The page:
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4 Tips for Living In China

4 Tips for Living In China

Article by Richard Saint Cyr MD

Most people who are new to China, no matter which country they are from, have similar health concerns: How do I avoid air pollution? How can I keep my children healthy? Where can I find nutritious and safe foods? You actually have the exact same concerns as local Chinese people!

Tip 1: Lead an Anti-Inflammatory Lifestyle 

I find it useful to picture China as a pro-inflammatory country. “Pro-inflammatory” means causing free radical damage to our healthy cells, as well as setting off cascades of unhealthy hormones and enzymes that can slowly lead to many illnesses such as heart disease and cancer. Because we are exposed to these chemicals in our foods and in the air we breathe, it might be helpful to ask yourself, “What can I do to fight off this damage?” Fortunately, you can take a lot of basic steps: don’t smoke; exercise; limit your exposure to air pollution; watch your alcohol intake; and eat anti-inflammatory foods such as fruits and vegetables. You should also avoid our modern world’s unhealthier foods including trans-fats, processed foods and grain-fed red meats.

Tip 2: Air Pollution — Control Your Exposure 

Air pollution is a problem in almost every city in China, but it is generally worse in the north including Beijing and Tianjin. Sometimes the Air Quality Index (AQI) is many times higher than World Health Organization (WHO)-recommended levels. Air pollution may be a serious health concern if you or your children have lung or heart conditions. Healthy people may also develop symptoms on severely polluted days. Children are especially at risk for long-term lung damage because their sensitive lungs keep growing until their late teens. But it’s important to realize two things: First, the relative risk of air pollution causing health problems is much lower than the risk of suffering from other lifestyle factors such as lack of exercise, poor nutrition and smoking. Second, you can take steps to avoid the worst of the pollution. Because 90% of our lives are spent indoors, use indoor air purifiers to clean your air at all times, especially in a child’s bedroom. On the worst days, especially when the AQI is over 200, you should consider limiting your outdoor activities. If you or your child must go outside on those bad days, wear an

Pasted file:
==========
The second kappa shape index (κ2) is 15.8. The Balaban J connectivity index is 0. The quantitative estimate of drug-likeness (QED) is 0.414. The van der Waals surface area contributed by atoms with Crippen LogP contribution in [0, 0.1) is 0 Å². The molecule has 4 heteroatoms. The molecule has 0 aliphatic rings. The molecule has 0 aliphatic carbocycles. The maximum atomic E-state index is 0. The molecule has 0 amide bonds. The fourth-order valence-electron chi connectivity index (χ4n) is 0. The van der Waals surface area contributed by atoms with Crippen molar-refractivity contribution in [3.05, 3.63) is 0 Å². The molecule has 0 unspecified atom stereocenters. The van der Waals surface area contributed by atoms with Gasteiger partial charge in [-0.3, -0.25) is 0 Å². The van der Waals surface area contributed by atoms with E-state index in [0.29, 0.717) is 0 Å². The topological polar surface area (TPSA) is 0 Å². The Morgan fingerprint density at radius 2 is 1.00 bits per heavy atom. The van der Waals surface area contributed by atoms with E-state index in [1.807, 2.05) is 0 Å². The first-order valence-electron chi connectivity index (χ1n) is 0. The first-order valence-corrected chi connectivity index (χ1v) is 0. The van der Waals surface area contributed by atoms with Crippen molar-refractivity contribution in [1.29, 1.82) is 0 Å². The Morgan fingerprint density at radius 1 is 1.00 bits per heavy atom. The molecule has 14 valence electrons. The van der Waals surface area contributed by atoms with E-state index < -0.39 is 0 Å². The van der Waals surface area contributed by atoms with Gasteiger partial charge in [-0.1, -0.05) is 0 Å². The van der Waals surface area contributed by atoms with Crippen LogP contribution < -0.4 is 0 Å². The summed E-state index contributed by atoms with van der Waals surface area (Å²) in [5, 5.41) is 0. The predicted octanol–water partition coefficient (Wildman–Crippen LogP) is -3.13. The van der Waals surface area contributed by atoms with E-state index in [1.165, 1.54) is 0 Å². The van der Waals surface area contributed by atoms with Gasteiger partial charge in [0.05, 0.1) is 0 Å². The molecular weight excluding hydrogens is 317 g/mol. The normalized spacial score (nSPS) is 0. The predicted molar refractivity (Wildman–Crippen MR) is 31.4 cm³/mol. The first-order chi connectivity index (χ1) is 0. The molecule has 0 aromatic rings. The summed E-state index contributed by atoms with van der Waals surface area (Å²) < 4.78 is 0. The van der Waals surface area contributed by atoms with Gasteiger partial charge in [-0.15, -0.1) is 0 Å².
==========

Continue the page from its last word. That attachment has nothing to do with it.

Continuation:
N95-rated air pollution mask. N95 means the mask blocks 95% of fine particles. By taking these steps, you can dramatically decrease your total exposure to air pollution.

Tip 3: Play with Your Food 

Food safety is a major concern all over China, so I recommend sticking to foods, restaurants and markets that you know are safer. Organic food is a good choice because it is more likely to be free of toxic levels of pesticides and chemicals. High prices and availability can be an issue, but the next level of protected foods – called GreenFood (绿色食品) – are often cheaper than organic foods and claim to use fewer chemicals. The big supermarkets – such as Metro, Walmart and Carrefour – have a growing selection of organic foods. Also, their general quality of produce and meats are high due to their supply chains and cold storage. No matter where you get your produce, always clean and rinse it properly, especially leafy greens. In the summer, be especially careful where you buy your meats and produce because dangerous bacteria can grow quickly on uncovered, un-cooled meats. Don’t forget other basics of food safety: try to use glass containers (not plastic) and polyethylene (PE) cling wrap; make sure your ayi knows how to properly clean and prepare foods; and try to drink water from installed filters and not delivered bottles. (Much of the delivered water and containers are counterfeit or unsafe).

Tip 4: Get Fit – Even Outside!

China shares the same #1 killer as the rest of the world: heart disease, heart attacks and strokes. Most heart disease is caused by our modern lifestyles and can be prevented..We all need to focus on the basics of maintaining healthy body weight, eating proper foods, not smoking, and, most importantly, exercising. With exercise, you should aim for at least 150 minutes a week of moderate exercise, or 90 minutes of more energetic exercise. You can also try shorter routines called high-intensity interval training (HIIT) three times a week for 15 minutes each. You should do whatever sport you love. Beijing is filled with gyms and public parks, and there are many hiking and biking clubs. Don’t be afraid to exercise outside! As long as the AQI pollution index is reasonable (under 150), exercising outside is still much healthier than not exercising at all. If the AQI is high, especially over 200, you should wear a properly fitted pollution mask when exercising outdoors.

You can also buy our cleansing products to avoid pollution skin problems.

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